Each Cronobacter genome contained a number of unique genomic regions; however, the vast majority of these contained genes encoded hypothetical proteins. Notable exceptions to this trend were genomic regions encoding for mannan degradation (GR92, Cdublau); L-rhamnose ABC transporter (GR102, Cmuy); urea decomposition (GR103, Cmuy); dnd (degradation during electrophoresis), DNA sulfur modification system, (GR110 Ctur); heteropolysaccharide degradation (GR104, Ctur); putative epoxide hydrolase gene cluster (GR113, Cuni); κ class chaperone-usher fimbriae (GR112, Cuni); invasin locus (GR123, Csak); γ1 class chaperone-usher fimbriae (GR126, Csak); and sialic acid utilization (GR127 and 129, Csak) (Table  3).

A number of chromosomal loci were found to harbor multiple genomic islands (Table  3, shared locus); for example, GR 33 and 99 in Cmuy ATCC 51329 (Table  3). Additionally, there were two insertion sites; namely, tRNA-Pro-GGG and the TCA cycle isocitrate dehydrogenase gene, icdA, where several small genomic regions were inserted in a multiple cassette fashion for several genomes, indicating insertion loci of genomic plasticity (Table  3, Table  4).

Table 4. Putative mobilome of Cronobacter genomes

Cronobacter spp. mobilome

Not surprisingly, each Cronobacter genome contained multiple prophage or prophage-like elements (Table  4, Figure  3). In several cases, prophages of different Cronobacter genomes were inserted at the same chromosomal locus (Table  4, Figure  3). Indeed, phylogenetic analysis of the integrase gene of all prophages revealed a trend of several clusters in which the chromosomal insertion site was shared among all members of a phylogenetic cluster (Additional file 3: Figure S1). Interestingly, the genomes of C. universalis NCTC 9529 and C. muytjensii ATCC 51329 harbor a 57 kb integrative conjugative element (ICE), which is 99% identical between strains (Table  4). This mobile genetic element is most closely related to the ICE-KKS family of integrating and conjugative elements, found in β- and γ- proteobacteria and represented by ICEKKS1024677, which carries polychlorinated biphenyl degradation genes [30]. For the Cronobacter ICE, in addition to the conjugal transfer, integrase, and replication/partition genes, there is a 21 kb internal segment which carries unique genes among this class of ICEs. Most of the genes were annotated as encoding hypothetical proteins, so it is unclear what phenotypic trait or characteristic(s) are encoded in this region.

thumbnailFigure 3. Mobilome of Cronobacter spp. Putative mobilome elements from eight Cronobacter genomes were mapped on C. sakazakii ATCC BAA-894 chromosome, using the Microbial Genome Viewer [31]. Symbols on outside ring represent insertion sites of putative mobile genetic elements (Table 4, with mobile elements plotted clock-wise, from the top) – prophages, transposons and insertion sequences, and integrative-conjugative element-like elements (green circles), variable type six secretion system clusters (orange circles), genomic regions at insertion sites (red circles), and LPS (O-antigen and core OS) regions (yellow circles). Blue ring represents genes on the + strand and purple ring represents genes on the – strand. Middle rings represent COGs on + (outer) and – (inner) strands (COG functional category legend provided in lower right of figure). Innermost circle represent % G + C.

Additional file 3: Figure S1. Phylogenetic relationship of integrases of eight genomes of Cronobacter spp. See Additional file 2: Table S2 for further details of each putative integrase. Notation to the right of each integrase indicates insertion locus.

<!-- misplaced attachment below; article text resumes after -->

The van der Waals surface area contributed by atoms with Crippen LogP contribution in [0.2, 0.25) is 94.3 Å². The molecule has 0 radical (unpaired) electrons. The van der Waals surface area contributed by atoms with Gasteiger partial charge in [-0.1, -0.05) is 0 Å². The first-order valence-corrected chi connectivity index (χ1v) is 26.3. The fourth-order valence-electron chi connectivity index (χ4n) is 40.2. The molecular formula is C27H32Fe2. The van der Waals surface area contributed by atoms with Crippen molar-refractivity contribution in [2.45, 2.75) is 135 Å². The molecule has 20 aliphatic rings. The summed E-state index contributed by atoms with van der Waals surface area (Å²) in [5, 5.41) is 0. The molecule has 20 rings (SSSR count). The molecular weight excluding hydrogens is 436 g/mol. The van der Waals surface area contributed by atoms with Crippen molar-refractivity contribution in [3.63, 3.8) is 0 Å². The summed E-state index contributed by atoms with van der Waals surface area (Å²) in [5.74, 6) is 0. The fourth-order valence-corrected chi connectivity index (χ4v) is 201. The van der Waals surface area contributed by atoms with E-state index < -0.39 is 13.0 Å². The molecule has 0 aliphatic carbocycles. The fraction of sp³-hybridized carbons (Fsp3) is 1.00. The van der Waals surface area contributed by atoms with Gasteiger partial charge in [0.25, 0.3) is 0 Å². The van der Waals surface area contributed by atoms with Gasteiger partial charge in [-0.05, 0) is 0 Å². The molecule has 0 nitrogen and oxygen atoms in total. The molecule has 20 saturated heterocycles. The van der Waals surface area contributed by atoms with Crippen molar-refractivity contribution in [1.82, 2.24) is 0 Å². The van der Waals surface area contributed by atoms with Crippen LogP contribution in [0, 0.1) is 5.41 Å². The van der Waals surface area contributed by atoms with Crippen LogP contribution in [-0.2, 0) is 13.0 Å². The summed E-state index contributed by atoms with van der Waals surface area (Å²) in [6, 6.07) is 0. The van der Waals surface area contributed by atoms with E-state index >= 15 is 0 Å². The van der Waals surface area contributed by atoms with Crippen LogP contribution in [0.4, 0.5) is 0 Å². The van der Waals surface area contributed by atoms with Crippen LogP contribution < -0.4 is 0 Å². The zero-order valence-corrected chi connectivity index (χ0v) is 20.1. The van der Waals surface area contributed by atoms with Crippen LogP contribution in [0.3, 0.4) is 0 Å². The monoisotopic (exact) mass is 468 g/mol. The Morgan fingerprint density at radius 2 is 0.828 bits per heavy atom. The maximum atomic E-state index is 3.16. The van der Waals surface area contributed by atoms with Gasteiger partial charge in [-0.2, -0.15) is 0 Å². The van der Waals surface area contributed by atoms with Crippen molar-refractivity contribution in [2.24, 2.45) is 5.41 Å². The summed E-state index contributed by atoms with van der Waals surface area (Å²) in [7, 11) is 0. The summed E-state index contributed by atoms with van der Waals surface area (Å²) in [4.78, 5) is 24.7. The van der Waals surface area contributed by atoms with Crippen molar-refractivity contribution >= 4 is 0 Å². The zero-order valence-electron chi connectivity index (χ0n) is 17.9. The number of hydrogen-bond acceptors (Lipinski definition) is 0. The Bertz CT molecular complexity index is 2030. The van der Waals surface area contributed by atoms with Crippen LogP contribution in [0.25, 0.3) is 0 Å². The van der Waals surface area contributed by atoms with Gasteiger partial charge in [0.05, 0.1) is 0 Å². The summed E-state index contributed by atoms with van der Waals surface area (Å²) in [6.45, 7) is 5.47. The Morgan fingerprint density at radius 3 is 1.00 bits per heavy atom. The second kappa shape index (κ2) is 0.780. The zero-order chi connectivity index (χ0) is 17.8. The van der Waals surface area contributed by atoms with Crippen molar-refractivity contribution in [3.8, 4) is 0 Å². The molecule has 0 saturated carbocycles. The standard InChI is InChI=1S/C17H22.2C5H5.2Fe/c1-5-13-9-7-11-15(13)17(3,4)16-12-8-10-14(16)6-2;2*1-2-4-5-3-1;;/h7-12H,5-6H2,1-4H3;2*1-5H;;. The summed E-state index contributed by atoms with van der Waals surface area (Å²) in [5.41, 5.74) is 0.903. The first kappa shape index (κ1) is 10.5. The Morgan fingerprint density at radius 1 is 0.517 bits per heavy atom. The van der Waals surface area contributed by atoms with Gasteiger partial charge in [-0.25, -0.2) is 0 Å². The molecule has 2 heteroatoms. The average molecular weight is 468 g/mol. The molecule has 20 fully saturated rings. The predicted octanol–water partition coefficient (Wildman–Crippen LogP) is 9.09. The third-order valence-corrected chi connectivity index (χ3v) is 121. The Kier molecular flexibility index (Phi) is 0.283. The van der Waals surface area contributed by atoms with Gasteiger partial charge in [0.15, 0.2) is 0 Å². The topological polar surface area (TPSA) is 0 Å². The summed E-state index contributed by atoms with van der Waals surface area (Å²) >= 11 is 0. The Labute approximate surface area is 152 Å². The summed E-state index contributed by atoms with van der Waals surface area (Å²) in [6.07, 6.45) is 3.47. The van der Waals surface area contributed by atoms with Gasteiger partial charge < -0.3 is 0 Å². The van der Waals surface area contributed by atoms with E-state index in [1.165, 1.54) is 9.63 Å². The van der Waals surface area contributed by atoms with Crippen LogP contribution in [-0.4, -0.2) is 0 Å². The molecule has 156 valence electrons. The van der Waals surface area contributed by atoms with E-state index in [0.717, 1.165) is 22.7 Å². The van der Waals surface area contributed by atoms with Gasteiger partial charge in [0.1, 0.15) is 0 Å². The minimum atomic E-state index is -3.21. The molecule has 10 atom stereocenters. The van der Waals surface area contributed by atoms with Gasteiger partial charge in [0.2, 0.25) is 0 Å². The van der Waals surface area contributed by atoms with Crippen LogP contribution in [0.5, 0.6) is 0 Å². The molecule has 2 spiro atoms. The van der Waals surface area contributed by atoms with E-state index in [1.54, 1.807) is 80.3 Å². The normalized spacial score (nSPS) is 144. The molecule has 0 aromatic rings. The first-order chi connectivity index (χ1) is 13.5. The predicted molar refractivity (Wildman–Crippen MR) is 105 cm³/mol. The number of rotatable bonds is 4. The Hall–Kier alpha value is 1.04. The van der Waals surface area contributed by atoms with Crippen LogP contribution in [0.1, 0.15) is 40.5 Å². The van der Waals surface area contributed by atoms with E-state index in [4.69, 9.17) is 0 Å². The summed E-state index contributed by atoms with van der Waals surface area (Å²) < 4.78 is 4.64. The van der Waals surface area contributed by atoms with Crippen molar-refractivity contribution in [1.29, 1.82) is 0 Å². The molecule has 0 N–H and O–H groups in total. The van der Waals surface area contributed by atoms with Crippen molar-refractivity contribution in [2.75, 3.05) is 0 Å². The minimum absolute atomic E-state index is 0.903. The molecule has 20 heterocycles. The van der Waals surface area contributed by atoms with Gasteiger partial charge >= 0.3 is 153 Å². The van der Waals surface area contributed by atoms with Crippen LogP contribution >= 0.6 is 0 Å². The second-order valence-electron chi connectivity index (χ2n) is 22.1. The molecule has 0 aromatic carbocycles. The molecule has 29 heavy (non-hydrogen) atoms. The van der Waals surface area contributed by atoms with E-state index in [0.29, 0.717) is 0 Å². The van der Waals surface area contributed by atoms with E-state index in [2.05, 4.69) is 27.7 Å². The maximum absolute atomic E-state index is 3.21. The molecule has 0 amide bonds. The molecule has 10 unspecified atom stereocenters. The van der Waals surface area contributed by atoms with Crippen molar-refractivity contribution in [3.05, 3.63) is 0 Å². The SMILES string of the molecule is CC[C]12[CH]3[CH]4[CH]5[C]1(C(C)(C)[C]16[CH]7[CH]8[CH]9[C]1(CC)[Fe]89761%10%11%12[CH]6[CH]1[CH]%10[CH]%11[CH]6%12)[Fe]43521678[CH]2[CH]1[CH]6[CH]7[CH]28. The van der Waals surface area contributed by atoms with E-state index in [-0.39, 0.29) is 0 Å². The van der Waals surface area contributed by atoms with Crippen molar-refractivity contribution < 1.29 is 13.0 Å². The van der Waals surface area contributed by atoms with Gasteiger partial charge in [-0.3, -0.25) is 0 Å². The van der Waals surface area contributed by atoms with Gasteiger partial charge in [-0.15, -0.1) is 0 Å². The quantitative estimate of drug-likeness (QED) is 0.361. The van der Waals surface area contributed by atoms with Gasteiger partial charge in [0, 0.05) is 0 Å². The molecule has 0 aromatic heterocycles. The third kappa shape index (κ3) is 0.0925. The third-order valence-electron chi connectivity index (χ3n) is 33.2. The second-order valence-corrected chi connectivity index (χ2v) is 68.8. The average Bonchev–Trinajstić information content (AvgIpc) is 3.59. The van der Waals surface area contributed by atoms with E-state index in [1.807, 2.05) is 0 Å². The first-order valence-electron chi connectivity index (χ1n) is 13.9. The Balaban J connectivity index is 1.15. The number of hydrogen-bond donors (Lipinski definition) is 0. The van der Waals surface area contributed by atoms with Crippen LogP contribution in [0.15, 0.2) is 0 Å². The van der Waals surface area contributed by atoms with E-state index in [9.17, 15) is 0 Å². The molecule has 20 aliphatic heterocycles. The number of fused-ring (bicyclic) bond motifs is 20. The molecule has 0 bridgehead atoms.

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Additionally, each genome contained a number of transposons (Table  4). Phylogenetic analysis of the transposases clustered the genes together based on multiple copies of the same transposon found in each genome, but not with regard to insertion site (Additional file 4: Figure S2). Most of the transposons carried very few additional genes or hypothetical protein encoding genes. There were three noticeable exceptions, a transposon carrying the tellurium resistance island found in the genome of Csak BAA-894, a transposon carrying a copper resistance island found in the genomes of Cuni NCTC 9529 and Cmuy ATCC 51329, inserted near the isocitrate dehydrogenase gene, icdA, and a transposon inserted in the yhiN - puuA intergenic region of Csak BAA-894, carrying copper and silver resistance genes (Table  4, Additional file 2: Table S2).

Additional file 4: Figure S2. Phylogenetic relationship of transposases of eight genomes of Cronobacter spp. See Additional file 2: Table S2 for further details of each putative transposase. Notation to the right of each transposase indicates insertion locus.

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We also observed a number of type six secretion system (T6SS) gene clusters in the eight Cronobacter genomes (Table  4, Figure  3, Additional file 2: Table S2). All genomes contained a very large T6SS cluster as a component of the Cronobacter core genome, which is flanked by a highly variable region of different sizes in each genome containing several hypothetical protein CDS as well as those encoding numerous homologues of vgrG, Rhs-family and YD-repeat proteins (Table  4, T6SS7; Additional file 2: Table S2). Additionally, seven of the eight genomes contain four to six accessory T6SS clusters; Cmuy ATCC 51329 does not contain any additional T6SS clusters. The gene content of each cluster is variable between clusters present at different chromosomal loci, but largely conserved among clusters located at the same chromosomal locus. Previously, we reported the presence of a T6SS cluster on a repFIB plasmid in strains of C. sakazakii[23].